Policy

Top level research policy issues that affect the way science is being organised and funded

Breaking grounds in research and innovation through Indo-European partnerships

India and the European Union have become important research and innovation partners over the past years. One of the most important areas of cooperation is Science, Technology and Innovation. EU-funded projects such as INNO INDGIO and INDIGO POLICY will present final results at a conference on 26th April 2017 in Ghent, Belgium, that will include discussions with a panel of high profile European and Indian experts. The event is aimed at stakeholders from policy & programme management level, who are involved in EU-India Science, Technology and Innovation cooperation. Read more [...]

Designing antivirus for nuclear power plants to fend off cyber-terrorism

In 2008, it was the first time that a software virus replicating the automatic process control system of a nuclear facility was recorded. In this opinion piece, Anastasia Tolstaya, an engineer at the Institute for Cyber-Intelligence Systems, Moscow Engineering Physics Institute, in the Russian Federation, explores what can be done to prevent exposing the safety of nuclear plants, in the case of a cyber attack. Finding solutions, she argues, is not trivial. Read more [...]

Nightmare on Academia Street: an English horror story coming to a campus near you

Any politician that dangles the carrot of a graduate premium on future earnings to justify increases in student fees, interest rates on loans, or adjusting student loan repayment thresholds, should be challenged for gross mis-selling. These are the findings of a recent report by the UK Intergenerational Foundation. In this opinion piece, the author of the report warns of the possible financial implications of postgraduate student loans for the future financial health of students and their career prospects. This phenomenon, particularly acute in the UK, could soon reach other countries in Europe, should they be tempted to follow suit. Read more [...]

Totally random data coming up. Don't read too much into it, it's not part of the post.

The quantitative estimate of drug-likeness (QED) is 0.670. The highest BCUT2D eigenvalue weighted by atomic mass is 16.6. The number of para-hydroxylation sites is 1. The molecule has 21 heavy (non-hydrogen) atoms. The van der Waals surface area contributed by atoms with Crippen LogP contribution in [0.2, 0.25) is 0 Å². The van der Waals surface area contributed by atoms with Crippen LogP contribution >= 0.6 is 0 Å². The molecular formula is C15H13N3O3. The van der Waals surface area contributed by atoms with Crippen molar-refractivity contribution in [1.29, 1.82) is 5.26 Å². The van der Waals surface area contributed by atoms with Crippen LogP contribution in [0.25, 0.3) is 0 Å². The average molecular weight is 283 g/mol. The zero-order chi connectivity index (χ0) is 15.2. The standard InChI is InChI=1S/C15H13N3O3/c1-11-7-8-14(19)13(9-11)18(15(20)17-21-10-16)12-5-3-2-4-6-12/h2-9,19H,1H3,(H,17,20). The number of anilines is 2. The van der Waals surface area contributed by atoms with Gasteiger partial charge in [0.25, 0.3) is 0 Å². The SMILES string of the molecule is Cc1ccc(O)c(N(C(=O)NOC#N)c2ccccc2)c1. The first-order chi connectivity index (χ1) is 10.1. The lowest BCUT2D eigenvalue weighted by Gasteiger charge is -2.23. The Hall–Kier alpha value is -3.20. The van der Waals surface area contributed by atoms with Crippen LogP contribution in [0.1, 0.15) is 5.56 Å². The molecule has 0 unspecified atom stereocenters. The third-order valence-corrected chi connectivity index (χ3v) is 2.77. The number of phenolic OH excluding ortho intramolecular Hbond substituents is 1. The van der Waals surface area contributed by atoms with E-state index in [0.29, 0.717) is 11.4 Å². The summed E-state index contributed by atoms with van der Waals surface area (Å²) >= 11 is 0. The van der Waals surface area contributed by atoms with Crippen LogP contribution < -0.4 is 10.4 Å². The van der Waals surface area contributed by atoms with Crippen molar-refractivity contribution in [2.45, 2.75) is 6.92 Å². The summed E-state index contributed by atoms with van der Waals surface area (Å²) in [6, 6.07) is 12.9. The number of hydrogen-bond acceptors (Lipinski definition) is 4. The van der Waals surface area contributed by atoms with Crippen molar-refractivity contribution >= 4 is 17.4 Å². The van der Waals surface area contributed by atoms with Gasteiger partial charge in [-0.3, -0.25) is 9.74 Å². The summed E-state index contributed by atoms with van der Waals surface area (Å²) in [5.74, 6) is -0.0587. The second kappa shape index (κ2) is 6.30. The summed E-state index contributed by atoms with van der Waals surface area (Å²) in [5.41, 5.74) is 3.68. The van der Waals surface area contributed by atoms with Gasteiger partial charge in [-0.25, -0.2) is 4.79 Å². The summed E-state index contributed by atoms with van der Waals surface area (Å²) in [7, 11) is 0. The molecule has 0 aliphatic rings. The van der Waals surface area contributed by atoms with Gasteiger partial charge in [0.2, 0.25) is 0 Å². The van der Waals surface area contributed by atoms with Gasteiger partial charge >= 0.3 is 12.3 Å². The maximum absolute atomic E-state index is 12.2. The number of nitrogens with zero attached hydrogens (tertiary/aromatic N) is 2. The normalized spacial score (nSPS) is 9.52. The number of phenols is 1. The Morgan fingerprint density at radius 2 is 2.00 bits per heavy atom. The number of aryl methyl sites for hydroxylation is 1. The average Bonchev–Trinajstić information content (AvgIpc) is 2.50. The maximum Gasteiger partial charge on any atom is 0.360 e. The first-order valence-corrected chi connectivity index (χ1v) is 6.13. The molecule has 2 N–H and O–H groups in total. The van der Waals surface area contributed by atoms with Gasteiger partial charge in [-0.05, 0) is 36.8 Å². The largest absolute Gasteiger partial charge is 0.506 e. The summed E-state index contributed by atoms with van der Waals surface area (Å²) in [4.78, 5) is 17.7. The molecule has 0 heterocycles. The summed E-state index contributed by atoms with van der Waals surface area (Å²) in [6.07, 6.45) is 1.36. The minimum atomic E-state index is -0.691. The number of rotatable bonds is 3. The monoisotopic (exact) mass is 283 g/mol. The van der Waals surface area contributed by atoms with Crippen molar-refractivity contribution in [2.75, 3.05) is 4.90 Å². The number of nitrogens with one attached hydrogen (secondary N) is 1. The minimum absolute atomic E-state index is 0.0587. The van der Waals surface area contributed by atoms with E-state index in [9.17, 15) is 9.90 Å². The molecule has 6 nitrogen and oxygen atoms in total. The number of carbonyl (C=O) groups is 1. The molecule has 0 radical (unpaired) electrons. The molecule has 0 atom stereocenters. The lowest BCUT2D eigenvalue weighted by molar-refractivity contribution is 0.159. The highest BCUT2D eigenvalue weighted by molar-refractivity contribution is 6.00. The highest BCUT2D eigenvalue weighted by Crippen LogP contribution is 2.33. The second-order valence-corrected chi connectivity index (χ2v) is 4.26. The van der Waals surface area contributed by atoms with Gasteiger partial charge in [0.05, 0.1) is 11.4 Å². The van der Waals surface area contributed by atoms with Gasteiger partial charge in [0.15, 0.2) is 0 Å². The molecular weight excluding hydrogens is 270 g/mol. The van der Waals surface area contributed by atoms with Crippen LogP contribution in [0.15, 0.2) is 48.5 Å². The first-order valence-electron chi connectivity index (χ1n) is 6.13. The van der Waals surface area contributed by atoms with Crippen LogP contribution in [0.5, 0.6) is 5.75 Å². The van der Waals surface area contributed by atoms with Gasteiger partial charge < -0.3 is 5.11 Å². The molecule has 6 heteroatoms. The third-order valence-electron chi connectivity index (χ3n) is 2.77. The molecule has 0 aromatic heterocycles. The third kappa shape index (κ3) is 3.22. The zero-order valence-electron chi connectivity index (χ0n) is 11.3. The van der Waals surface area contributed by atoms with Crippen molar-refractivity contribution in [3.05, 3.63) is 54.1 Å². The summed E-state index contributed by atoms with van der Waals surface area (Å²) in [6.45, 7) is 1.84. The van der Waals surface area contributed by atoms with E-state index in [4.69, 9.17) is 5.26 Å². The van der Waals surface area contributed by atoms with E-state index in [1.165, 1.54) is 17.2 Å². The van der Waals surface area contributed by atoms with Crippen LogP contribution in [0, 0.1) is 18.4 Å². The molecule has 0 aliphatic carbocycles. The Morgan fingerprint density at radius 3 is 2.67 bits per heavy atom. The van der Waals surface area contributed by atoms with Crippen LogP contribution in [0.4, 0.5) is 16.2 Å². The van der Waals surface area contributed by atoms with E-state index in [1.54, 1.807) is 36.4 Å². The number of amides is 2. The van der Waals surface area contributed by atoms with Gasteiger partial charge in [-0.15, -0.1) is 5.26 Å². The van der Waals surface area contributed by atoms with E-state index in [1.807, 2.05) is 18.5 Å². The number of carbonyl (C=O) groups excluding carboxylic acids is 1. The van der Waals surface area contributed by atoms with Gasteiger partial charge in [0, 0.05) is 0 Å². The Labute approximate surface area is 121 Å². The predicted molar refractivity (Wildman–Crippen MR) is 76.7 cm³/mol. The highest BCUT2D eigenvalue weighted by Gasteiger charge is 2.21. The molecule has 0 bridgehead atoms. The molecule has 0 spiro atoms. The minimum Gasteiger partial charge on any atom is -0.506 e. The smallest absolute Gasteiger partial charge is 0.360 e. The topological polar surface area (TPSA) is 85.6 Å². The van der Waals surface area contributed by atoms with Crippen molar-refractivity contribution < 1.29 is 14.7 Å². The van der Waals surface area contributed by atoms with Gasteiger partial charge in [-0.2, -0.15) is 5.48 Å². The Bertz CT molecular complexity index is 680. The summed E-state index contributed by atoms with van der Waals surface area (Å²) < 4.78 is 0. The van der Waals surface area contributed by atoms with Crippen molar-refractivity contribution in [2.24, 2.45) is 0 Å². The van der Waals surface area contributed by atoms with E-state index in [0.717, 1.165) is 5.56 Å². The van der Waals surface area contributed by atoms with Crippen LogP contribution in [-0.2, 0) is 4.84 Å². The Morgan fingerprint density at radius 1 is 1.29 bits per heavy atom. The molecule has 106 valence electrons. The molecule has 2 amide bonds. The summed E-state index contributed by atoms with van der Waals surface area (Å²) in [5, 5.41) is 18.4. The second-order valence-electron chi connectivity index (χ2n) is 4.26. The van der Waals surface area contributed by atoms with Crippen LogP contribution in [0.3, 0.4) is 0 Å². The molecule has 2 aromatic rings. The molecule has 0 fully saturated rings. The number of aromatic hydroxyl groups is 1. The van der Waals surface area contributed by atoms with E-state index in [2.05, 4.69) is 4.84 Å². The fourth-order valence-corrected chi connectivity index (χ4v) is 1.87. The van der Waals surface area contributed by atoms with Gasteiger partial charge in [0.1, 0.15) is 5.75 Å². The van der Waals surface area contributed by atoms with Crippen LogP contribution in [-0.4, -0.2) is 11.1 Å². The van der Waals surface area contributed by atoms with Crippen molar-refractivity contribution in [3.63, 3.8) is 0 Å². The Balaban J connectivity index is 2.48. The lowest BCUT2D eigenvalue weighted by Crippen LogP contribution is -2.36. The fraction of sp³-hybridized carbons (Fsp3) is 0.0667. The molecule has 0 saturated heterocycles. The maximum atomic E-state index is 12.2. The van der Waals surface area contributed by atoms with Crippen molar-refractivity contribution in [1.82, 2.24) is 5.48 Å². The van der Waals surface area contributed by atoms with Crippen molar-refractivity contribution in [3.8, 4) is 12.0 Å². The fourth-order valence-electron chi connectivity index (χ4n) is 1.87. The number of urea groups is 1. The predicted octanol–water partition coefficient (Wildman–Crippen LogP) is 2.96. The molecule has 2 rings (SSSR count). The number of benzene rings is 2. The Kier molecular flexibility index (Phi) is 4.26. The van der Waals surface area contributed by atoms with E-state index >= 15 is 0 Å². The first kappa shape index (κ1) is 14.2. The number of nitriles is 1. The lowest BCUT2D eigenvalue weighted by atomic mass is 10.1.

UK scientists’ loss of influence to be felt at home and across Europe

Brexit keeps resounding in the many aspects that its implications may have for European research. In this opinion piece, Thomas König, Austrian social scientist, who was previously scientific advisor to former ERC president Helga Nowotny, examines the consequences of the predicted fall of influence of British scientists on the future of European science. He believes the consequences of Brexit are likely to be felt, not only in UK science itself, but also at the level of pan-European research endeavours, such as ERC-backed activities. This shows that scientists are not sheltered from the vagaries of politics when policies emanating from the popular vote forces them to defend their interests. Read more [...]

Enough with counter-intuitive cryptic physics theories

Science progresses through discussions and debates. Sometimes accepted notions are too well-established to be open to questioning. In this personal view, Helmut Tributsch, emeritus professor of physical chemistry, formerly at the Freie Universitat Berlin, Germany, challenges the notion that physics theories, such as quantum scale phenomena, obey counter-intuitive laws. Instead, he claims that introducing a definite and irreversible direction for the passing of time, would make our theoretical interpretation of physical phenomena more logical and resolve many unsolved questions pertaining to our understanding of the world surround us and the universe. Read more [...]